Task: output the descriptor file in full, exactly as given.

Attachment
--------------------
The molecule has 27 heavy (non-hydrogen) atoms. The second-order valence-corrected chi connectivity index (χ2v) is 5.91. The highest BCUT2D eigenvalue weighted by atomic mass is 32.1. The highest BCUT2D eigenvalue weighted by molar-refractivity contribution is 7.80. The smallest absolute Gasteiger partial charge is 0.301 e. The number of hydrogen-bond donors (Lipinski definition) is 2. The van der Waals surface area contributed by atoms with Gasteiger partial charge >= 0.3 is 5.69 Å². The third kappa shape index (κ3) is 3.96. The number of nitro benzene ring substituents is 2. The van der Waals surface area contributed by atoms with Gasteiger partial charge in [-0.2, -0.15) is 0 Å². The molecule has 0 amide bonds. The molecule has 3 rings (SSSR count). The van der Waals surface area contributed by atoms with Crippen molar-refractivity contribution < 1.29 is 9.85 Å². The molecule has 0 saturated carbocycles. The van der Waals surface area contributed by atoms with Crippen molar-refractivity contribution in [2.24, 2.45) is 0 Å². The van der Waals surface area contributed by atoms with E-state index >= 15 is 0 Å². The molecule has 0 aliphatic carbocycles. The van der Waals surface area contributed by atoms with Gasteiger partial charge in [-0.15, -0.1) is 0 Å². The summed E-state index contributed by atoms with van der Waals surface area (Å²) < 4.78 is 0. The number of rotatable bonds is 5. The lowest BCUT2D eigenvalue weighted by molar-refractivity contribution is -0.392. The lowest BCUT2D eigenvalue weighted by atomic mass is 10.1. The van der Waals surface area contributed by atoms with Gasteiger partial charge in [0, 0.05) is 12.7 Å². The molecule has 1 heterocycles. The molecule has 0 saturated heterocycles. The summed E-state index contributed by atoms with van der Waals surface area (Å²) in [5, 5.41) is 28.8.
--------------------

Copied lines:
The molecule has 27 heavy (non-hydrogen) atoms. The second-order valence-corrected chi connectivity index (χ2v) is 5.91. The highest BCUT2D eigenvalue weighted by atomic mass is 32.1. The highest BCUT2D eigenvalue weighted by molar-refractivity contribution is 7.80. The smallest absolute Gasteiger partial charge is 0.301 e. The number of hydrogen-bond donors (Lipinski definition) is 2. The van der Waals surface area contributed by atoms with Gasteiger partial charge >= 0.3 is 5.69 Å². The third kappa shape index (κ3) is 3.96. The number of nitro benzene ring substituents is 2. The van der Waals surface area contributed by atoms with Gasteiger partial charge in [-0.2, -0.15) is 0 Å². The molecule has 0 amide bonds. The molecule has 3 rings (SSSR count). The van der Waals surface area contributed by atoms with Crippen molar-refractivity contribution < 1.29 is 9.85 Å². The molecule has 0 saturated carbocycles. The van der Waals surface area contributed by atoms with Crippen molar-refractivity contribution in [2.24, 2.45) is 0 Å². The van der Waals surface area contributed by atoms with E-state index >= 15 is 0 Å². The molecule has 0 aliphatic carbocycles. The van der Waals surface area contributed by atoms with Gasteiger partial charge in [-0.15, -0.1) is 0 Å². The summed E-state index contributed by atoms with van der Waals surface area (Å²) < 4.78 is 0. The number of rotatable bonds is 5. The lowest BCUT2D eigenvalue weighted by molar-refractivity contribution is -0.392. The lowest BCUT2D eigenvalue weighted by atomic mass is 10.1. The van der Waals surface area contributed by atoms with Gasteiger partial charge in [0, 0.05) is 12.7 Å². The molecule has 1 heterocycles. The molecule has 0 saturated heterocycles. The summed E-state index contributed by atoms with van der Waals surface area (Å²) in [5, 5.41) is 28.8.